Our Toddler Talks with Her Hands

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Bridging the Communication Gap with Sign Language

A couple months ago, as I tried to get Valeria to bed, we flipped through a couple books, as usual, then laid down and switched the light off. Not long after that, she started to fuss. I checked her diaper, I checked that she wasn’t too warm or too cold, and I knew she wasn’t hungry.

I was at a loss, and so, it seemed, was she. Luckily, not far into her frustration, a lightbulb seemed to click on and she uttered the word she has come to adore.

“Dish” (this) she said, clapping her hands together, in the clumsy way one might expect an eleven-month-old to do.

I didn’t understand, so I asked, “Clap?” (she really liked clapping at the time) and I clapped a few times to see if that’s what she wanted.

“Dish,” was her reply – apparently I was wrong – and she tried again to get her point across, repeating one clap.

I thought hard and she got impatient, whining and repeated, “Dish, dish.”

“Book?” I ventured a guess, realizing that one clap was actually pretty close to the sign for book.

She grinned from ear to ear and started to [fake] laugh and wave her hands up and down happily. She had done it! She had successfully communicated what she wanted!

I was so overjoyed – as was she – that for the next hour in bed, we lay together, reading book after book (sort of. Mostly, we just flipped pages and pointed at pictures). After each book came to an end and we said goodbye to it, she repeated her new sign to me, excited each and every time I understood her and brought on another book for her page-flipping enjoyment.

Although I had been using the sign for ‘book’ for weeks (if not months), Valeria had never attempted it before now. What a feeling of accomplishment we both felt.

And this is how it goes with each and every new sign Valeria learns and eventually decides to use. And with every new sign, we are able to reduce the amount of frustration Vale (pronounces Valay) feels. Without words to communicate needs, desires, fears, etc, the big world of a baby/toddler must be equally exciting as it is frustrating.

At this age, toddlers are only expected to be able to say a couple words, if that, none of which would be: I, want, read, food, book, hungry, etcetera (more like mama, dada, ball, or dog – not always extremely helpful). So what’s a kid to do when you want something but you can’t ask for it?

Crying, whining, screaming, and tantruming are all viable options. I mean, wouldn’t you do the same if you, quite literally, couldn’t do anything yourself and couldn’t convey ANY of your wants and needs??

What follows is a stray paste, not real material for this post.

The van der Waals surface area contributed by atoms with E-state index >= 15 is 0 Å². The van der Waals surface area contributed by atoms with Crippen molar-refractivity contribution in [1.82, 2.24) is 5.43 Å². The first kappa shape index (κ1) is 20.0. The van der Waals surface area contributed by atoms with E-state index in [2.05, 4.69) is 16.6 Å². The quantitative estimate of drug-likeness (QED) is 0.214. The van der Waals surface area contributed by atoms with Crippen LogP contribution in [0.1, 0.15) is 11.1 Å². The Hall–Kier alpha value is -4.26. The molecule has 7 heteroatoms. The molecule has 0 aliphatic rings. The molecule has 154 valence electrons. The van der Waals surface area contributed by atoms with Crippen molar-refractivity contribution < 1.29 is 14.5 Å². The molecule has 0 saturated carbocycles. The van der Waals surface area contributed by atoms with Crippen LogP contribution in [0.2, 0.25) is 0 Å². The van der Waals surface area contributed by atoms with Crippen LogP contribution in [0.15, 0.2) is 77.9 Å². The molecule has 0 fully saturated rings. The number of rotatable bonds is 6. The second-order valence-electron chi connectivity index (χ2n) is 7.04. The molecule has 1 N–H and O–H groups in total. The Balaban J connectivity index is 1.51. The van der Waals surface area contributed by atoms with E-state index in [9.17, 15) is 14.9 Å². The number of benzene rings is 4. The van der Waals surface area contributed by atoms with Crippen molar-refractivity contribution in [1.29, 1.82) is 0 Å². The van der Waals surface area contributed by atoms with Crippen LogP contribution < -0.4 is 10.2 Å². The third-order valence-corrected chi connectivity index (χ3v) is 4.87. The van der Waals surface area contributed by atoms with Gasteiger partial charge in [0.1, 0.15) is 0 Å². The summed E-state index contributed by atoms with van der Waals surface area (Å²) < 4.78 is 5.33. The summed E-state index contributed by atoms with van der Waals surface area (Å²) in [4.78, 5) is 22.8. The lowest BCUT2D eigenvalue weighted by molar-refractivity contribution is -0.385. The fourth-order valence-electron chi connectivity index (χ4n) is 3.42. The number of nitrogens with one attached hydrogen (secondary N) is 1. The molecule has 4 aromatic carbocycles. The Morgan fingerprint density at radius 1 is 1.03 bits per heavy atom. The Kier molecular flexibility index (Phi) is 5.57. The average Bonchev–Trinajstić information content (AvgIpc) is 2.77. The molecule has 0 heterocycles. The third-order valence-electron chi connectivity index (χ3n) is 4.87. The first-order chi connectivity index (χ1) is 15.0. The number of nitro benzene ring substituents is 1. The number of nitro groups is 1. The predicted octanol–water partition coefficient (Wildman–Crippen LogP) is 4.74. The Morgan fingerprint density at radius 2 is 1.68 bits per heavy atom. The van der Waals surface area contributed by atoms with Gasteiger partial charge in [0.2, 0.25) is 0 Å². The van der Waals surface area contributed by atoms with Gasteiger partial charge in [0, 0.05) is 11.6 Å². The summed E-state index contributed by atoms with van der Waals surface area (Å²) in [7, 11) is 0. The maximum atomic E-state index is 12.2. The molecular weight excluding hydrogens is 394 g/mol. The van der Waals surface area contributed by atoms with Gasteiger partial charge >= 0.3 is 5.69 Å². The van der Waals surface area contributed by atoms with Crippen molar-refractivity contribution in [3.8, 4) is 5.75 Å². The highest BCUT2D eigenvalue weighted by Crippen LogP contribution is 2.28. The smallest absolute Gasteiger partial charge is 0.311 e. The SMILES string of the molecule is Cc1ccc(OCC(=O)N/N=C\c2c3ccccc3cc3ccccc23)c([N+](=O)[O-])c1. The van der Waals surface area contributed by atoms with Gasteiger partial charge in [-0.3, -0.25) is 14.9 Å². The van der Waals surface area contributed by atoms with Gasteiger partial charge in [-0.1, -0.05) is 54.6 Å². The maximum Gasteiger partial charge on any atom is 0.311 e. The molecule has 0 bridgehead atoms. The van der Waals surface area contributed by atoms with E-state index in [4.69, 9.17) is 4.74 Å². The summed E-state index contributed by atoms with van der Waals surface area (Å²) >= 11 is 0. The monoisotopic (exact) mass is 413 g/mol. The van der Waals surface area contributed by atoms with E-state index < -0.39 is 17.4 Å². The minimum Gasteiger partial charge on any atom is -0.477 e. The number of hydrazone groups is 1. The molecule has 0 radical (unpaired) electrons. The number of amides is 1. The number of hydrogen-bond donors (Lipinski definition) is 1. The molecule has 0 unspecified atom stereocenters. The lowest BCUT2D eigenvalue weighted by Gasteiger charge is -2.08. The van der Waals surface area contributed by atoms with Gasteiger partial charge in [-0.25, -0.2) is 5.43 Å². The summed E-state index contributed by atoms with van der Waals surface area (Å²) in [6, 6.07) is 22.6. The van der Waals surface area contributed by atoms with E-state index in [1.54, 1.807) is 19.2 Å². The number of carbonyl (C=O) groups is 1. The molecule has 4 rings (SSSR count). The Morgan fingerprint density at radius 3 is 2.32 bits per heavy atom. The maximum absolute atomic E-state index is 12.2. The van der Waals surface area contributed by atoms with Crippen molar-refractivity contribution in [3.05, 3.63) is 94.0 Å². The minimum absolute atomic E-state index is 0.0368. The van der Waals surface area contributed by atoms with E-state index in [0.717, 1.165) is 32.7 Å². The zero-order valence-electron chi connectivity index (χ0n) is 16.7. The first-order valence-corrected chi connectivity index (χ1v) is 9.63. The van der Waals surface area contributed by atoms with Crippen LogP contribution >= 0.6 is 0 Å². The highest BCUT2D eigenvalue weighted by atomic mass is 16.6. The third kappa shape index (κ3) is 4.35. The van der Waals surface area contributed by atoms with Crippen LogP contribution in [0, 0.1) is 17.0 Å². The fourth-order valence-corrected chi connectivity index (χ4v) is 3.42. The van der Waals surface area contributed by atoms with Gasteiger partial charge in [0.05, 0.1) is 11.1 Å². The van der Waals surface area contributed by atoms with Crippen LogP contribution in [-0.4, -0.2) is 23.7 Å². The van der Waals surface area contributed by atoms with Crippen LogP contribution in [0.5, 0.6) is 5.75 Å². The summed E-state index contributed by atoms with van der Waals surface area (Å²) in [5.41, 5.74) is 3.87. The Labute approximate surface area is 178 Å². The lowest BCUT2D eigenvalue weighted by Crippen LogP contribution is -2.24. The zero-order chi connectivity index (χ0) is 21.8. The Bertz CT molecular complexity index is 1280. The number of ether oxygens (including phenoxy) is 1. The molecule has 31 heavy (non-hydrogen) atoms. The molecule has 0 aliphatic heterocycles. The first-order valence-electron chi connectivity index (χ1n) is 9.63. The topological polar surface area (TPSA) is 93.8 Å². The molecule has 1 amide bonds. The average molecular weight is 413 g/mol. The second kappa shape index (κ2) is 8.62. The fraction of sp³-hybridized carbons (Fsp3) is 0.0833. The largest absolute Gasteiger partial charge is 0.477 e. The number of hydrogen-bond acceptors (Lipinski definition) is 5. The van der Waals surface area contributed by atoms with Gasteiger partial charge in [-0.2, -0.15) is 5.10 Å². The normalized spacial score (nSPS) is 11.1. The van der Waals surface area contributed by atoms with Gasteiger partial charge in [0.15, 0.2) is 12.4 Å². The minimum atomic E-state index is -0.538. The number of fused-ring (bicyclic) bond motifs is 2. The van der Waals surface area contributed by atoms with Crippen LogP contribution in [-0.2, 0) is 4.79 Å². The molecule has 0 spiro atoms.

I would pitch a fit for sure.

Luckily, I thought of this before Valeria hit the age where tantrums hit an upswing, and started teaching her a few key words of sign language (adding more as we go), starting at 5 months old. It was a lot of initial effort with months of no reward, but MAN am I glad I did it!

It is one thing to understand what mom and dad are saying, but sometimes just saying ‘no’ when you don’t want something doesn’t also tell them what it is you do actually want, in place of what was offered. And so, in most cases, you would either get something you don’t want, or simply not get something you do want. The way I picture it would be like wanting a cup of water when you’re thirsty and being handed a wrench. Or a stuffed frog. Over and over 😑. It’d be enough to drive someone to…tantrum lol.

With signs, not only were we – and are we now – able to communicate better with our speech-challenged toddler, but we also effectively avoid tantrums before they begin – for the most part. Sometimes she just wants something she can’t have – like to stick her fingers in the socket, or open the lid of the salt shaker. Tough.

Valeria’s signing is always clumsy at first, but we always eventually figure out what she’s saying, repeat the sign, and they always improve with time. Between the ages of 12-14 months, Valeria had an explosion of new sign usage that could only be explained by our dedication and persistence – two things I’m glad we were able to maintain.

A useful resource now – one that I have used constantly since my husband got it for me for Christmas two or three years ago – was the American Sign Language Dictionary you see at the top of this post.

It was big enough that the explanations and directional pictures are easy to see, but small enough that I could fit it in a regular-sized purse, if need be (I carried it to work on the daily in my backpack). And the best thing is, it’s actually quite a bit cheaper to buy on Amazon than it was in the store! My husband left the price tag on it…so I know lol. I’m adding a link (click the picture) to the cheaper one being sold on Amazon here, for your convenience:


So, if you’re thinking about teaching your baby, toddler, or child sign language, I say stop thinking and start doing! It’s not nearly as hard as you think, and what a valuable life skill, even to know a few useful signs! I guarantee, when your not-verbal-enough toddler is saying please with her hand instead of pointing and screaming at what she wants (true story, this is what Valeria did before I taught her the sign for please), you will be grateful you did.

These days, the difficulty does not lie not Valeria’s inability to communicate before she’s talking, but in getting her to stop! 😂



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